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Publication numberUS8086939 B2
Publication typeGrant
Application numberUS 12/691,520
Publication dateDec 27, 2011
Filing dateJan 21, 2010
Priority dateJun 22, 2005
Also published asUS7685499, US20060294416, US20100162088
Publication number12691520, 691520, US 8086939 B2, US 8086939B2, US-B2-8086939, US8086939 B2, US8086939B2
InventorsWen-Sen Tsai, Hung-Chi Lin, Feng-Sheng Chu
Original AssigneeAccusys, Inc.
Export CitationBiBTeX, EndNote, RefMan
External Links: USPTO, USPTO Assignment, Espacenet
XOR circuit, RAID device capable of recovering a plurality of failures and method thereof
US 8086939 B2
Abstract
An XOR circuit, a RAID device which can recover several failures and method thereof are provided. A Galois field data recovery circuit having two or more sets of Galois Field engine circuits which are used in the XOR circuit, is one which can generate high efficient parity engine and high efficient flow data route and which at the same time correct the three or more failures during operation of the RAID device.
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Claims(10)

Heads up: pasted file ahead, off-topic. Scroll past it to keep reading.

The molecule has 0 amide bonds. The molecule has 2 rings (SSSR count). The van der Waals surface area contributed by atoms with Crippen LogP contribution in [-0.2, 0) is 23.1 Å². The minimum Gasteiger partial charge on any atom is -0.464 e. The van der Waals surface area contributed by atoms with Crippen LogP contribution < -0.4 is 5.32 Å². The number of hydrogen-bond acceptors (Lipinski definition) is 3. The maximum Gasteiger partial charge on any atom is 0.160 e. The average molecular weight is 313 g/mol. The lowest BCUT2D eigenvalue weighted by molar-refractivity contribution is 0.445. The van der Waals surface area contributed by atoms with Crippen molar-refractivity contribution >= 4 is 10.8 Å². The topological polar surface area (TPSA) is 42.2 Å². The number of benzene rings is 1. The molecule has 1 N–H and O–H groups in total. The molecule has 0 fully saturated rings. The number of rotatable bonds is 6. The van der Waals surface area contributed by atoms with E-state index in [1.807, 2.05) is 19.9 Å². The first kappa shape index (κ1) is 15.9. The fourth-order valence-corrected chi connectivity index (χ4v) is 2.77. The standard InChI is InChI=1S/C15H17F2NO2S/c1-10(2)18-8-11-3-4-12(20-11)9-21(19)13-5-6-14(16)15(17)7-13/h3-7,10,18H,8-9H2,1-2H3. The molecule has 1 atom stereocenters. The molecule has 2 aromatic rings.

1. A method of accessing data on a RAID device capable of recovering a plurality of failures comprising steps of:
(1) issuing an access request from a host device to a RAID controller;
(2) if the access request is write, then
(2a) copying new data into a local memory from the host device;
(2b) writing the new data, from the local memory, into a plurality of disk drives and an XOR circuit via an internal bus;
(2c) generating a new parity by the XOR circuit and storing in an XOR buffer;
(2d) storing the new parity into the local memory;
(2e) writing only the new parity, from the local memory, into a plurality of disk drives;
(3) if the access request is read, then
(3a) copying old data and old parities into the local memory and the XOR circuit from the disk drives via the internal bus;
(3b) recovering lost data and storing recovered data into the XOR buffer;
(3c) storing the recovered data into the local memory; and
(3d) getting the old data and the recovered data from the local memory.
2. The method according to claim 1, wherein the host device is a personal computer.
3. The method according to claim 1, wherein the host device is a server.
4. The method according to claim 1, wherein the local memory is an SRAM.
5. The method according to claim 1, wherein the internal bus has a command bus and a DMA (direct memory access) bus.